The Ibizan Hound was originally bred to hunt rabbits and small game on the Balearic island of Ibiza. Today, the Ibizan Hound dog breed is still used in that capacity in Spain and elsewhere. Ibizan Hounds also compete in lure coursing, agility, obedience, conformation, and tracking, in addition to being much-loved family companions.
About this Breed
The Ibizan Hound, nicknamed Beezer, is playful and sometimes silly. They are not a touchy-feely dog, but they enjoy snuggling with members of their family. The Ibizan can be reserved with strangers and protective of their home, but they should never be shy or aggressive.
A medium-size sighthound who was developed to hunt rabbits and other small game, they were bred for speed, stamina, and determination. Today, those talents make this athletic dog a match for some of the top coursing breeds, as well as an excellent competitor in agility, thanks to his ability to jump high and far.
Ibizan Hounds enjoy their comforts and can become couch potatoes who enjoy spending their days sleeping. Their exercise needs are moderate. They'll enjoy a couple of 20- or 30-minute walks or jogs daily. Whenever possible, give them a chance to run full out in a large, safely fenced area.
Their ability to jump high from a standstill makes Ibizans notorious as counter surfers. Never trust them alone with food, no matter how out of the way you think it is. Outdoors, protect them with a secure fence that's at least six feet high. Ibizans cannot be trusted off-leash unless they are in a fenced yard. They have a strong prey drive and will chase anything that moves quickly. For this reason, they're not suited to families who have pets such as rabbits, although they get along fine with other dogs and can learn to live with cats if they're raised with them.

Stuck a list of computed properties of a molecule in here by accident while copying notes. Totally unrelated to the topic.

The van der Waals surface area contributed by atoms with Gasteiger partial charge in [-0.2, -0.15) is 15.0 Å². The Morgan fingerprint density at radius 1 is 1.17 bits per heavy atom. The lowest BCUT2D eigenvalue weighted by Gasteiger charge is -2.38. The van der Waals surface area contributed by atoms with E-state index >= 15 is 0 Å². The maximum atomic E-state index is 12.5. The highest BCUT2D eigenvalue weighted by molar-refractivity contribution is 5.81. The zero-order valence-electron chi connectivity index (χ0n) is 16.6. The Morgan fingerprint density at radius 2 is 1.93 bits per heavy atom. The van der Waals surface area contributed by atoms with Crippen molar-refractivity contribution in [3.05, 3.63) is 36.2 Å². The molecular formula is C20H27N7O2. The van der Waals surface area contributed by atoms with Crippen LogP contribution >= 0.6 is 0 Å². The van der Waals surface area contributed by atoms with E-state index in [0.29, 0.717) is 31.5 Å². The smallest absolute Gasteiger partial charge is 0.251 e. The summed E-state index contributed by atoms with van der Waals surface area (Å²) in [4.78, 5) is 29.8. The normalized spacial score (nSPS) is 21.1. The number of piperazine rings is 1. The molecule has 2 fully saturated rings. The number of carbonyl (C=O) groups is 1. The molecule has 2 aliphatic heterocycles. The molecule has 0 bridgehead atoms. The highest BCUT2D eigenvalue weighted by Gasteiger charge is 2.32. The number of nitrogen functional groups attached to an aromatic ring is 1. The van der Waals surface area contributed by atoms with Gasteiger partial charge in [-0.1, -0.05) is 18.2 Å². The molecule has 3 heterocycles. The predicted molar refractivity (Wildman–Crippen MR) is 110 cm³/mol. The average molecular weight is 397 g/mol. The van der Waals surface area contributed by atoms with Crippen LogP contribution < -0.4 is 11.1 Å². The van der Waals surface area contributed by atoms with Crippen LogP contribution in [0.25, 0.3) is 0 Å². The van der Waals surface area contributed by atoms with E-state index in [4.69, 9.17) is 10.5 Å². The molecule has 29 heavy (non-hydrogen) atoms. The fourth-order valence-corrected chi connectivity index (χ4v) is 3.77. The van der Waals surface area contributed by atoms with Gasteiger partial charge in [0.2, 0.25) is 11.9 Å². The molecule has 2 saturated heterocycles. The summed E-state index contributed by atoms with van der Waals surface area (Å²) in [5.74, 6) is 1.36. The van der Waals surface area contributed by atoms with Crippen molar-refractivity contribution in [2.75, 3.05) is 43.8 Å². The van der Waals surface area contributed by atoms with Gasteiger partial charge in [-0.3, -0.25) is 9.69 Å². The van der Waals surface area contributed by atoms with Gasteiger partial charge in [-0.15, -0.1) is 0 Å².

The Ibizan Hound history is traceable back to approximately 3400 BC.
Most Related Breed
Kuvaszs are an ancient guardian breed from Hungary. With their white coats and majestic appearance, they are certainly unmistakable. They have long been prized for their ability to guard livestock and the home, and written records of dogs that greatly resemble Kuvaszs date back hundreds of years. They are still well loved today in Hungary and throughout the world.